Interesting how she talks about anxiety, that seems to be a common denominator with alkies. I was a very anxious shy child and I remember discovering alcohol as a teenager and right away loving it. It seemed like the answer to everything! I didn't make the connection back then, I didn't call what I was feeling anxiety, I just thought I was awkward and nervous. I still get very anxious today and can worry myself into a state, but I can recognize what's happening and talk myself down. I have tools like exercise, getting outside, coming here to SR to talk, deep breathing, taking time to be alone - just like what the speaker talks about. Drinking will never again be an option to deal with my uncomfortable feelings.

Good TedTalk! Thanks zero.
WOW this describes me to a tee! I finally got tired of killing my body and one day it hit me it was time to put it down. Years of regular drinking with binges thrown in a couple times a week however I always managed to function somewhat normal. There were times when my wife could tell I was in the liquor bottle because I acted different drinking the hard stuff over beer. Anyways great thread and there are many of us steady drinkers who don't hit rock bottom that are bonafide alcoholics and need help.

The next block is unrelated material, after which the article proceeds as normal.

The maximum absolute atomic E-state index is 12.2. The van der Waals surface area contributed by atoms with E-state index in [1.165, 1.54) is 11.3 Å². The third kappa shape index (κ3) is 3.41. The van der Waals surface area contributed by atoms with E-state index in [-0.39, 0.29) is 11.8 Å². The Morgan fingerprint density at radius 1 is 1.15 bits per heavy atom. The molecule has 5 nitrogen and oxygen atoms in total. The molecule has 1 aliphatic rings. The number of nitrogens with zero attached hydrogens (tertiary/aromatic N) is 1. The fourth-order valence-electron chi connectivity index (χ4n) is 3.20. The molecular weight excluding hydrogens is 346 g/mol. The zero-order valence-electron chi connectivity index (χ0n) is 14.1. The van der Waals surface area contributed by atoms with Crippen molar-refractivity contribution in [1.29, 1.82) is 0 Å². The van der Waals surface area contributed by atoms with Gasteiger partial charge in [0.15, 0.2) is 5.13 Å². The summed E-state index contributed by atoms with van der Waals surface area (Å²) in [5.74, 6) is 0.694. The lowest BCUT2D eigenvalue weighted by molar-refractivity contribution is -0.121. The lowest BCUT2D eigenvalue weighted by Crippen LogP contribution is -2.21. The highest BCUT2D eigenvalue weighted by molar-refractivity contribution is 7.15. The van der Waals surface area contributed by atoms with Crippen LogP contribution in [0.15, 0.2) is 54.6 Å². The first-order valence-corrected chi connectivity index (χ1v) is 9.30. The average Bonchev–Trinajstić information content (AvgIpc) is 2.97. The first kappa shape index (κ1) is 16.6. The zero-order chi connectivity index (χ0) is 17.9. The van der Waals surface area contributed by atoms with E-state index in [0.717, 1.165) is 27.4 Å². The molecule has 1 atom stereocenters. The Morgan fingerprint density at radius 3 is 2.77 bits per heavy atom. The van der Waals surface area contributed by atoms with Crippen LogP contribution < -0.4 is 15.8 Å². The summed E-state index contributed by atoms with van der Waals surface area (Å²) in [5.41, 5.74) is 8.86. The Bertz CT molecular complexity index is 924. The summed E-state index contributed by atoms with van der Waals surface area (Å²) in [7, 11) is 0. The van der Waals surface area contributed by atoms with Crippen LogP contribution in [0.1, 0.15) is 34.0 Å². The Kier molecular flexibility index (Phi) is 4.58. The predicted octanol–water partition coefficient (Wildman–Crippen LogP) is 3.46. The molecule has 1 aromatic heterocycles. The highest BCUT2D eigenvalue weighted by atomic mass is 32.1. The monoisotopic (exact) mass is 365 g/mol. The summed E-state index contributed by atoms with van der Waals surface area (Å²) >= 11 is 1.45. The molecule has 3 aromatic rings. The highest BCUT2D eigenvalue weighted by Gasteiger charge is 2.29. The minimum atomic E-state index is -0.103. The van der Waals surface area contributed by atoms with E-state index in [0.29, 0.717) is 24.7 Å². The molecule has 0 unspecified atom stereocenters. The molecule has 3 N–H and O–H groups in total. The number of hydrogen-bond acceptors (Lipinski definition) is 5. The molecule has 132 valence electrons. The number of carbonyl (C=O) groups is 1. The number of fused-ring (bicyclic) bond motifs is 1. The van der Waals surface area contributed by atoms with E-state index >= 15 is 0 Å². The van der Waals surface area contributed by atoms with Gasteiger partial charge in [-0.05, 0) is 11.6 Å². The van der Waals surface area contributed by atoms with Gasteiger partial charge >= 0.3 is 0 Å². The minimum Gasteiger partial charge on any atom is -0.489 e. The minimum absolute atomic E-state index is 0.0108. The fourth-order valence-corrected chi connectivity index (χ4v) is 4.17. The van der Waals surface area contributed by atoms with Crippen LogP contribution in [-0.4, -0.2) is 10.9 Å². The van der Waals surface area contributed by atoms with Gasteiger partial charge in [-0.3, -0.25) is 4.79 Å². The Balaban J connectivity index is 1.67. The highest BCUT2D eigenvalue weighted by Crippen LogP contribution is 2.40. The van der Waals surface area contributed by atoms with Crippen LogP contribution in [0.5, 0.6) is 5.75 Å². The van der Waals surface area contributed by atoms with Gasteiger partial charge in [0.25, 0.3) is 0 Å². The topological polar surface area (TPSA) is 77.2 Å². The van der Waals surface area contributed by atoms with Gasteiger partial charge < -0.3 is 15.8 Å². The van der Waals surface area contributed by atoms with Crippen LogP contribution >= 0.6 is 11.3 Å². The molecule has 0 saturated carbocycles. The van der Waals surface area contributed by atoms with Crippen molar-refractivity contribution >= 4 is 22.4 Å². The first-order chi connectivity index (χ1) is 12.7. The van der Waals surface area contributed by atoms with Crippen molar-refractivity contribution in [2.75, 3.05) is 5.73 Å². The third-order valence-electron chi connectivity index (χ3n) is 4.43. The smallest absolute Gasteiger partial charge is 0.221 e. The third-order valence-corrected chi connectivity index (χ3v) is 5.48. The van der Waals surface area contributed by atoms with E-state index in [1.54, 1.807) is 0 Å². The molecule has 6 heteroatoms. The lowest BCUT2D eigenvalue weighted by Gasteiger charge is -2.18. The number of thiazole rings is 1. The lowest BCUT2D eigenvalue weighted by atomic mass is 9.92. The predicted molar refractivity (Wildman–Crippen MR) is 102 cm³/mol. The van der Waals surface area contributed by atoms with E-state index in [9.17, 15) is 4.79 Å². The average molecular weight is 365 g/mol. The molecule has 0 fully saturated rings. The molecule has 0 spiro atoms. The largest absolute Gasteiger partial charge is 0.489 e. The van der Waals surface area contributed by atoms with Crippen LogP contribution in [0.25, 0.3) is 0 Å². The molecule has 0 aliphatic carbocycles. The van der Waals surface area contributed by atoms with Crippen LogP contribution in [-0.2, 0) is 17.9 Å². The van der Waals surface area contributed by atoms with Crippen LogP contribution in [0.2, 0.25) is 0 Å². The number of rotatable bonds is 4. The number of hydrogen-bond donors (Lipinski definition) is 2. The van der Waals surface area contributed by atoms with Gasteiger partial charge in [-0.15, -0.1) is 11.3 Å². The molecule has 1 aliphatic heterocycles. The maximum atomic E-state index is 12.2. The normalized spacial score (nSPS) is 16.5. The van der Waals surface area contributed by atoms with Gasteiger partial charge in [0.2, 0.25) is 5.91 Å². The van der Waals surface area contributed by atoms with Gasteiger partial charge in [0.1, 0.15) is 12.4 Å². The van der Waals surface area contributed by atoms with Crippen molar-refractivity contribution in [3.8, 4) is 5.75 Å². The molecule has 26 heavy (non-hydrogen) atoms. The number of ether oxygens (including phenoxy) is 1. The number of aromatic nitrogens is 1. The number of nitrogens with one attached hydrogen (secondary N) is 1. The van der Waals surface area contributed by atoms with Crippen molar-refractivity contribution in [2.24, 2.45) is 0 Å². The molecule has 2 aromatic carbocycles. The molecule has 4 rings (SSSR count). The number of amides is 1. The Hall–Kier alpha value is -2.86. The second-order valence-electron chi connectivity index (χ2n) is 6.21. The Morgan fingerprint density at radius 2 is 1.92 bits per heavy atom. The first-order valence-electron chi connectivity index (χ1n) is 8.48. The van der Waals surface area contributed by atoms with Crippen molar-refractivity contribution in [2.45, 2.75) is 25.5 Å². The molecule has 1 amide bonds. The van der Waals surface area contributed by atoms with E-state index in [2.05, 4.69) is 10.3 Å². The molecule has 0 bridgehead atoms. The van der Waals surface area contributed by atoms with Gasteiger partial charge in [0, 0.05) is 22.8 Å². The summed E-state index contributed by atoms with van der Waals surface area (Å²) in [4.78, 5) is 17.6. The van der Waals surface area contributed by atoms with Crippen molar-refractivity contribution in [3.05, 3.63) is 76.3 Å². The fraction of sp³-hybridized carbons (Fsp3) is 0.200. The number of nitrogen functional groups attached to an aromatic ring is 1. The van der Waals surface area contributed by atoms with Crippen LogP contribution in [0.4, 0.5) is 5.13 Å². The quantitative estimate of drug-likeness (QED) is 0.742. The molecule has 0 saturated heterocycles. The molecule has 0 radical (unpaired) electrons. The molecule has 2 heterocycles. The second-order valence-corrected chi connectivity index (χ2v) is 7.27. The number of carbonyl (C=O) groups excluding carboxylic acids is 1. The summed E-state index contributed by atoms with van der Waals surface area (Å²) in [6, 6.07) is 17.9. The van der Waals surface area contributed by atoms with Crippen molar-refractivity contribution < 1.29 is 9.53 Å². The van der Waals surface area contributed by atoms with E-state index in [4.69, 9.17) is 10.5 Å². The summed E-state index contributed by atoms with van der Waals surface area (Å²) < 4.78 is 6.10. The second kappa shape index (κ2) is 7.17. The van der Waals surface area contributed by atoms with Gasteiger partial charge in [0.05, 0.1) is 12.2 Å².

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Old 05-28-2018, 08:03 AM
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Wow! Lots of AV in my post! I had a lot of AV activity when I was away in Japan. I do recognize it as AV but I find it harder to separate myself from the anxiety so I try to manage it. As long as I don't ever drink the thoughts and feelings can't do anything more than be annoying, and I'll never drink again so it's all good. There is no doubt that I still have an AV though! Being around drinkers day in and day out for 2 weeks I could feel my AV coming out in my speech again, telling drinking stories and whatnot, and there was a moment where IT took over the I/ME pronoun, and that freaked me out. But I handled it.